With 2020 just around the corner, PBC Today November 2019 looks to the future
As part of the PBC Today November edition, Construction Innovation Hub programme director Keith Waller sets out the journey to creating a “kit of parts” to deliver better buildings, while Alexandra Bolton of the Centre for Digital Built Britain looks at the first-ever CDBB Week and the road to a National Digital Twin.
Meanwhile, the RTPI’s James Harris and Stefan Webb of the Connected Places Catapult set put a manifesto for a digital planning system, while Caroline Gumble of the CIOB discusses its efforts to cement quality at the top of the construction agenda.
Elsewhere, David Edwards of Place-Make examines the future of high streets and town centres in an age of online retail, Dan Doran of BREEAM discusses the issue of embodied carbon in construction and Phil Hall of the Association of Accounting Technicians looks at HMRC’s decision to delay major changes to reverse charge VAT.
There’s much more besides covering planning and development, offsite, BIM and building control.
Here’s a selection of what’s on offer:
The Construction Innovation Hub, which launched last November, is a government-backed programme to bring wholesale, long-lasting change to the sector. Programme director Keith Waller sets out the challenge – and how it is being met.
Alexandra Bolton, executive director at the Centre for Digital Built Britain, reflects on the first-ever CDBB Week and calls for collaboration on the road towards the National Digital Twin.
Offsite and modular construction have been tipped as game-changers for the construction industry, offering a plethora of advantages to address skills shortages, sustainability challenges and the need to ramp up production. Is offsite the future?
James Harris, policy and networks manager at the Royal Town Planning Institute, and Stefan Webb, director of digitising planning at the Connected Places Catapult, discuss their collaboration looking at how the planning system to can adopt new technologies to improve efficiency and free up planners to plan.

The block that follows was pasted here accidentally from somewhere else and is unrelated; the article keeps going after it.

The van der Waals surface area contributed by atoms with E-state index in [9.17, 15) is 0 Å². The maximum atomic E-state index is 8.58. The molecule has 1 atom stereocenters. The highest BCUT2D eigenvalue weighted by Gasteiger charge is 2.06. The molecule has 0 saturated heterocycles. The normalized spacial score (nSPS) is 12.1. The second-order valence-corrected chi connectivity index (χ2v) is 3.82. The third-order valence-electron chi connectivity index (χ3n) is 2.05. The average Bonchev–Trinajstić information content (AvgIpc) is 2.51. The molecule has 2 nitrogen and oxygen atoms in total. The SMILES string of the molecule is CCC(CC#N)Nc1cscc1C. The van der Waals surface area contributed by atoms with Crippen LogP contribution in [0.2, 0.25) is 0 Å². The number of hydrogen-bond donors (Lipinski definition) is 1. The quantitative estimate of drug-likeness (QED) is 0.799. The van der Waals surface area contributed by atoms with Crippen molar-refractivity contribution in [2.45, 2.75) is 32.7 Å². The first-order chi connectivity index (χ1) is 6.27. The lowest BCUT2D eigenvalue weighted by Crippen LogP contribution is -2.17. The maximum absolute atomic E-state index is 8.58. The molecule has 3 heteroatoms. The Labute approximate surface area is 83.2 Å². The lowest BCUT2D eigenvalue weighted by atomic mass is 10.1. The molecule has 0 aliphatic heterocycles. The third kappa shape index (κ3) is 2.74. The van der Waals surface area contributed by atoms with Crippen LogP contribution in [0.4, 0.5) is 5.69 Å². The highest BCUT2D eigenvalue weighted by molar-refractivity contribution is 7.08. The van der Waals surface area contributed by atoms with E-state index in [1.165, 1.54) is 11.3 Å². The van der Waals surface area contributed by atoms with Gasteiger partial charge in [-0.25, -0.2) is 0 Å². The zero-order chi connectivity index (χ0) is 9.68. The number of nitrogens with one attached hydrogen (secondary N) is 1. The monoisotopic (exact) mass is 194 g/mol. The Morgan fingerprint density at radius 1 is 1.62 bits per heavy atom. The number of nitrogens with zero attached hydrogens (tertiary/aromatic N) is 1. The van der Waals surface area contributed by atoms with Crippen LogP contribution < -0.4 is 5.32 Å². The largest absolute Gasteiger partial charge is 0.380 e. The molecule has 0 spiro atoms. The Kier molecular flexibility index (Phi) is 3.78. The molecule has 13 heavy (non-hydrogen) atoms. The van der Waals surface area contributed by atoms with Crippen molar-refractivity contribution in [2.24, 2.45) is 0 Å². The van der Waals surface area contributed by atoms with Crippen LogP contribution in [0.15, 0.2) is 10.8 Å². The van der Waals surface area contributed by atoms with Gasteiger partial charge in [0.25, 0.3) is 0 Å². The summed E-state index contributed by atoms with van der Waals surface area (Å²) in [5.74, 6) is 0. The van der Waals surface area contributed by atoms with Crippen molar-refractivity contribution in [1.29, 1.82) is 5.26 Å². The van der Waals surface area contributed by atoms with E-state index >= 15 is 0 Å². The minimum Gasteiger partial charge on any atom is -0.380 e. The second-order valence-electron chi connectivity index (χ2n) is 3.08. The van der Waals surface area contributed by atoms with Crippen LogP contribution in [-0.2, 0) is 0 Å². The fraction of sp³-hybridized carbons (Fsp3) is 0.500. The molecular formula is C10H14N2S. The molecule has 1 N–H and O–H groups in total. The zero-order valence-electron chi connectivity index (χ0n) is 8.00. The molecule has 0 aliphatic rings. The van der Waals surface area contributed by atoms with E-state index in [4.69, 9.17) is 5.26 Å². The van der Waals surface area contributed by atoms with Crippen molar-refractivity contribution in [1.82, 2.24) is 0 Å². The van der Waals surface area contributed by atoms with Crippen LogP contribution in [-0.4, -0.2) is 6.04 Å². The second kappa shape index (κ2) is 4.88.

Dan Doran, principal consultant at BREEAM, discusses embodied carbon in construction. He examines what action the industry should be taking now to avoid overshooting the ‘carbon budget’, and the role of lifecycle assessment in measuring and reducing embodied carbon.
Can VR revolutionise health and safety training by allowing workers to deal with potentially life-threatening scenarios without being put in any danger – or is there a risk that being viewed as a “game” will diminish its impact? Dr Tess Roper of the University of Nottingham discusses a study in partnership with the Institution of Occupational Safety & Health that explores these issues.
The introduction of the domestic VAT reverse charge for building and construction services has been delayed by a year. Phil Hall of the Association of Accounting Technicians takes a look at what this means for construction firms – and why the issue shouldn’t be kicked into the long grass.
Anil Sawhney and Alan Muse of RICS look at how artificial intelligence could transform the way we estimate the cost of construction projects.
May Winfield, Simon Lewis and Andrew Croft explore aspects of the legal section of the UK Guidance Framework for ISO 19650.
How confident are you about the outlook for the British construction industry post-Brexit? That was the question we posed to our readers over the course of August and we received hundreds of responses from people working across the architecture, engineering and construction sectors.